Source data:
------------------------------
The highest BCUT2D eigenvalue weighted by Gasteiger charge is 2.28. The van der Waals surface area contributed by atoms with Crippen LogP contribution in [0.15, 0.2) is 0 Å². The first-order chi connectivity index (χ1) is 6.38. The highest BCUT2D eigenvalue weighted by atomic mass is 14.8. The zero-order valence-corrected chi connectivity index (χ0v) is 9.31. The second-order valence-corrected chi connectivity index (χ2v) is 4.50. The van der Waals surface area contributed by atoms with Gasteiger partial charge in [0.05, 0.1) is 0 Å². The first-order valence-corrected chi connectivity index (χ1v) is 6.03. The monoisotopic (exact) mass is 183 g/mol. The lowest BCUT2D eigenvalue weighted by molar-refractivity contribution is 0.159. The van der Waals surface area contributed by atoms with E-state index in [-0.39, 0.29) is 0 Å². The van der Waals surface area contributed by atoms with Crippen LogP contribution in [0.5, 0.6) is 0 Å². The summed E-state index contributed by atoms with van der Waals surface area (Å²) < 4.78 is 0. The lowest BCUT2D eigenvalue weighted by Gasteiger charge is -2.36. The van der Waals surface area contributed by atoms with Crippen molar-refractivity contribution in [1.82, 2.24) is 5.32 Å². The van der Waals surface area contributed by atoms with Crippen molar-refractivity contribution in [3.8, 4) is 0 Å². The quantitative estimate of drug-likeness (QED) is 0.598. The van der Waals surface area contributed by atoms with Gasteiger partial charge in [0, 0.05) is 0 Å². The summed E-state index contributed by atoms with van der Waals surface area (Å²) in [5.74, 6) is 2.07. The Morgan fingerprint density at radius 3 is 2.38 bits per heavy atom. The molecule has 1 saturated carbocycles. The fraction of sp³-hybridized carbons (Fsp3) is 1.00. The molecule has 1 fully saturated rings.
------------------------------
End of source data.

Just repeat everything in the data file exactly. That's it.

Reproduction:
The highest BCUT2D eigenvalue weighted by Gasteiger charge is 2.28. The van der Waals surface area contributed by atoms with Crippen LogP contribution in [0.15, 0.2) is 0 Å². The first-order chi connectivity index (χ1) is 6.38. The highest BCUT2D eigenvalue weighted by atomic mass is 14.8. The zero-order valence-corrected chi connectivity index (χ0v) is 9.31. The second-order valence-corrected chi connectivity index (χ2v) is 4.50. The van der Waals surface area contributed by atoms with Gasteiger partial charge in [0.05, 0.1) is 0 Å². The first-order valence-corrected chi connectivity index (χ1v) is 6.03. The monoisotopic (exact) mass is 183 g/mol. The lowest BCUT2D eigenvalue weighted by molar-refractivity contribution is 0.159. The van der Waals surface area contributed by atoms with E-state index in [-0.39, 0.29) is 0 Å². The van der Waals surface area contributed by atoms with Crippen LogP contribution in [0.5, 0.6) is 0 Å². The summed E-state index contributed by atoms with van der Waals surface area (Å²) < 4.78 is 0. The lowest BCUT2D eigenvalue weighted by Gasteiger charge is -2.36. The van der Waals surface area contributed by atoms with Crippen molar-refractivity contribution in [1.82, 2.24) is 5.32 Å². The van der Waals surface area contributed by atoms with Crippen molar-refractivity contribution in [3.8, 4) is 0 Å². The quantitative estimate of drug-likeness (QED) is 0.598. The van der Waals surface area contributed by atoms with Gasteiger partial charge in [0, 0.05) is 0 Å². The summed E-state index contributed by atoms with van der Waals surface area (Å²) in [5.74, 6) is 2.07. The Morgan fingerprint density at radius 3 is 2.38 bits per heavy atom. The molecule has 1 saturated carbocycles. The fraction of sp³-hybridized carbons (Fsp3) is 1.00. The molecule has 1 fully saturated rings.